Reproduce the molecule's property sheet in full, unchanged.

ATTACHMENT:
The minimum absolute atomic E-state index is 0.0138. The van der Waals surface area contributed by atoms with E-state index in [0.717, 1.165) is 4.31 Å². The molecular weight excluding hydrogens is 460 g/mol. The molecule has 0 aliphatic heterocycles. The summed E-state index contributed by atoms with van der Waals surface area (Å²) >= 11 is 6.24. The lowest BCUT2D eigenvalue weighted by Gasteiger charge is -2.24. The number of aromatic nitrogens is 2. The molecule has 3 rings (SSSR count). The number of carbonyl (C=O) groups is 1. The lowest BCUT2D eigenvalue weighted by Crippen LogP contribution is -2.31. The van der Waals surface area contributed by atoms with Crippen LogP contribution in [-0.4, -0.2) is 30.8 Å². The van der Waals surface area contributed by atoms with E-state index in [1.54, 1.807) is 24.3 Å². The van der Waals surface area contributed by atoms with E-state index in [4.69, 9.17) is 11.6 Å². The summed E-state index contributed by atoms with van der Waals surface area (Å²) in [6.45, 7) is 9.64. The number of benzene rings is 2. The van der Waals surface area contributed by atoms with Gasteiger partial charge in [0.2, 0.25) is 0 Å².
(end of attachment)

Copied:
The minimum absolute atomic E-state index is 0.0138. The van der Waals surface area contributed by atoms with E-state index in [0.717, 1.165) is 4.31 Å². The molecular weight excluding hydrogens is 460 g/mol. The molecule has 0 aliphatic heterocycles. The summed E-state index contributed by atoms with van der Waals surface area (Å²) >= 11 is 6.24. The lowest BCUT2D eigenvalue weighted by Gasteiger charge is -2.24. The number of aromatic nitrogens is 2. The molecule has 3 rings (SSSR count). The number of carbonyl (C=O) groups is 1. The lowest BCUT2D eigenvalue weighted by Crippen LogP contribution is -2.31. The van der Waals surface area contributed by atoms with Crippen LogP contribution in [-0.4, -0.2) is 30.8 Å². The van der Waals surface area contributed by atoms with E-state index in [1.54, 1.807) is 24.3 Å². The van der Waals surface area contributed by atoms with E-state index in [4.69, 9.17) is 11.6 Å². The summed E-state index contributed by atoms with van der Waals surface area (Å²) in [6.45, 7) is 9.64. The number of benzene rings is 2. The van der Waals surface area contributed by atoms with Gasteiger partial charge in [0.2, 0.25) is 0 Å².